Friday, January 25, 2019


Howdy, Campers ~ and Happy Poetry Friday! (original poem and PF link below).

2019's first topic rumbling around our TeachingAuthors' treehouse, is How Do I Start a New Writing Project? Bobbi launched our new year asking What is your first line?; Mary Ann followed by blowing my socks off with her poetic description of beginning a new story.

You know the feeling when you read something and it's so good, there's nothing left to say on a topic? That's how I felt after reading these posts. I simply wanted to bow to my fellow TeachingAuthors and tackle some other topic...
Me, curtsying to Bobbi and Mary Ann
 I lied. It's Cissy Fitzgerald, curtsying. 
Photo by W.M. Morrison, 1895 

...until I remembered my Hot Idea Files, which, like Mary Ann's journals, are filled with lines of dialogue, quotes that at some point stirred my insides, a misheard word, an item from my gratitude list, ideas that flew across the room and hit me like a rock, a remembered dream, a word or definition from's A.Word.A.Day borborygmus (...look it up).

Here's a random jot (as Mary Ann calls them) from February, 2014:
Teaching feels as if I'm careening down on of those Olympic ski racing courses--you know, that 1½ mile downhill course where they hit speeds of 85+ mph? Yeah, that feeling. Like I'm going to hit a bump and skid off the course and die any minute. And then...the three hours of class are over and I had them. Cowabunga! GOLD MEDAL!

And here's one from June, 2017:
I think my sleep is deeper...I'm having lots of dreams. It feels as if I'm catching up on dreams that have been stacking up.

Speaking of stacking up...have you ever had someone say, "Heck, I can write a picture book on my coffee break!"?

When I hear that, I think about the process of choosing an idea for a poem, a picture book or a novel and decide that the person who just said this...
is an alien.

Sowhat do I do to start a new writing project? I open the door and listen to my stacks of ideas calling, "Pick me, pick me!"...choose one, and simply begin.

by April Halprin Wayland
I say, “How nice. 
Would you like to come inside?”
Then I walk her up the concrete steps of my brain,
open the door and move ten heavy boxes,
walk around letters stacked to the ceiling,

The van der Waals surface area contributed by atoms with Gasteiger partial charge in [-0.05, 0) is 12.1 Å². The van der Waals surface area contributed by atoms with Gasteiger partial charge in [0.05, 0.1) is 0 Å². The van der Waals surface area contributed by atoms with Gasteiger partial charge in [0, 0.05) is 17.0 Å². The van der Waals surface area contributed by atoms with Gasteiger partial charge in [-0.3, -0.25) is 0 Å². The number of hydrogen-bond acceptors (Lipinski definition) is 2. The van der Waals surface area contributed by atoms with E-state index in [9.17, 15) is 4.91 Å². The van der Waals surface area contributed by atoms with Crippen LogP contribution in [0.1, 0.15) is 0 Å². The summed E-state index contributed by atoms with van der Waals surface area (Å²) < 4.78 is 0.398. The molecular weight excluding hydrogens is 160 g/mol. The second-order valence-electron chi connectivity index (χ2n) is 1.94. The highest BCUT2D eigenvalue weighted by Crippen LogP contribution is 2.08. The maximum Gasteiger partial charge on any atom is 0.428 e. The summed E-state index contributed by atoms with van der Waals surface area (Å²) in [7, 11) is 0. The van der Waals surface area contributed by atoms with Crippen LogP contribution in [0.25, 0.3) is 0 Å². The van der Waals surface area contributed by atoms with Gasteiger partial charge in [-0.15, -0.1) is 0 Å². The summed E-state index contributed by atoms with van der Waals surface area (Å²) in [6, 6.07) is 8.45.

shove aside bulging brown bags with string.
We make our way to the back bedroom
past piles of Federal Express packages
where I stick a butterfly net
out the bedroom balcony doors
and catch a few more ideas
as they fly past.

In the kitchen, cases of canned ideas
line the worn wood floor,
unpacked sacks of fresh-picked ones
are piled on the counter.

We hold onto the paint-chipped banister
and walk down the wobbly stairs
to the cold, cement basement.
The sulfur smell surprises as I strike a match.
“Where is there room for your idea
between the wooden tennis rackets,
the rusty bird cage,
the folded music stands
and trunks of family stories?” I ask.

Crouching behind a trunk
is the one that creeps upstairs at night
to slink along the hall near my bedroom.
It's almost too heavy to pull to its feet.
This is the one I am working on now.

“Would you be kind enough to take your idea
to my storage locker downtown, near the pier?”
I say, handing her a small tin key.
“Perhaps you'll find room there.

Best to stand back as you roll up the aluminum door.”

drawing & poem (c)2019 April Halprin Wayland. All rights reserved.

What's in your Hot Idea File?  C'mon...tell us one thing. We are dying to know.

posted with hope for this brand new year by April Halprin Wayland, Eli-the-dog, and Snot-the-aging-cat.


Kimberly Hutmacher said...

Love this poem! And it reminds me that I need a better file/storage ssytem for all of those ideas :)

Linda Mitchell said...

This is wonderful! Oh, those ideas are there. I have journals....lots and lots of journals. Every once in a while a skim through them and highlight words or ideas that would be perfect for a "hot idea file" which I must begin today. I love how friendly your poem is with an underlying threat of cold and old and dark places where those ideas can sit waiting like ghosts in an abandoned house.

Bobbi Miller said...

Love this poem, April!! And I love the curtsey!!! EXCELLENT read for a Friday morning!

KatApel - said...

LOVE your poem! Fun and a little bit cheeky, too.

As to my organisation. I have notes on my phone - or sound recordings. And separate 'In the Making' folders on my computer; one for verse novels/chapter books, one for PBs, and one for Poetry'. The poetry one is usually just made up of Word documents (sometimes with a range of different numbers after them.) - but the PB/Kidlit ones each have another whole ream of files, with the working titles of the project/idea... and within those are the Word documents - with an escalating list of chronological numbers after them.

I wish my whole house was as organised as my computer!!

April Halprin Wayland said...